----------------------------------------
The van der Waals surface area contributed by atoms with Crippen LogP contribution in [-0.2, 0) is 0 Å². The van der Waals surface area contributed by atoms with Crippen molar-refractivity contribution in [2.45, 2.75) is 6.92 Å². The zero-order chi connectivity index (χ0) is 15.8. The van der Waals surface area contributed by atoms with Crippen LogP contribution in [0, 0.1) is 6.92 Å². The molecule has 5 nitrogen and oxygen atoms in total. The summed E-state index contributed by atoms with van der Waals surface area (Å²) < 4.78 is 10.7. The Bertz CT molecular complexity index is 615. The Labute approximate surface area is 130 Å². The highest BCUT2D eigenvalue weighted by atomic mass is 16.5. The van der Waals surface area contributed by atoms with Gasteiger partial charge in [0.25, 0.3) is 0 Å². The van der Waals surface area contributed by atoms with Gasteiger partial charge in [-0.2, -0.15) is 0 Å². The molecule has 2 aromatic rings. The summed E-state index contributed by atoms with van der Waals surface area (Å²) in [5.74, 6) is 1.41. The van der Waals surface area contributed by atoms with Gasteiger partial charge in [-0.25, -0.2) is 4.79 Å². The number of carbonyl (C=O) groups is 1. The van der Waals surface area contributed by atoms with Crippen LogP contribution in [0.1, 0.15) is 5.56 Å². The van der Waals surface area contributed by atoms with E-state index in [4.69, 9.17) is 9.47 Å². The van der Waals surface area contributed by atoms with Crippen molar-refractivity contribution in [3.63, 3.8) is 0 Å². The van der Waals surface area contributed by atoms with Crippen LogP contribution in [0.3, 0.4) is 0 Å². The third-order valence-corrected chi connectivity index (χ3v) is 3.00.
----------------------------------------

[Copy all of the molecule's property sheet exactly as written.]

The van der Waals surface area contributed by atoms with Crippen LogP contribution in [-0.2, 0) is 0 Å². The van der Waals surface area contributed by atoms with Crippen molar-refractivity contribution in [2.45, 2.75) is 6.92 Å². The zero-order chi connectivity index (χ0) is 15.8. The van der Waals surface area contributed by atoms with Crippen LogP contribution in [0, 0.1) is 6.92 Å². The molecule has 5 nitrogen and oxygen atoms in total. The summed E-state index contributed by atoms with van der Waals surface area (Å²) < 4.78 is 10.7. The Bertz CT molecular complexity index is 615. The Labute approximate surface area is 130 Å². The highest BCUT2D eigenvalue weighted by atomic mass is 16.5. The van der Waals surface area contributed by atoms with Gasteiger partial charge in [0.25, 0.3) is 0 Å². The van der Waals surface area contributed by atoms with Gasteiger partial charge in [-0.2, -0.15) is 0 Å². The molecule has 2 aromatic rings. The summed E-state index contributed by atoms with van der Waals surface area (Å²) in [5.74, 6) is 1.41. The van der Waals surface area contributed by atoms with Gasteiger partial charge in [-0.25, -0.2) is 4.79 Å². The number of carbonyl (C=O) groups is 1. The van der Waals surface area contributed by atoms with Crippen LogP contribution in [0.1, 0.15) is 5.56 Å². The van der Waals surface area contributed by atoms with E-state index in [4.69, 9.17) is 9.47 Å². The van der Waals surface area contributed by atoms with Crippen molar-refractivity contribution in [3.63, 3.8) is 0 Å². The van der Waals surface area contributed by atoms with Crippen LogP contribution in [0.3, 0.4) is 0 Å². The third-order valence-corrected chi connectivity index (χ3v) is 3.00.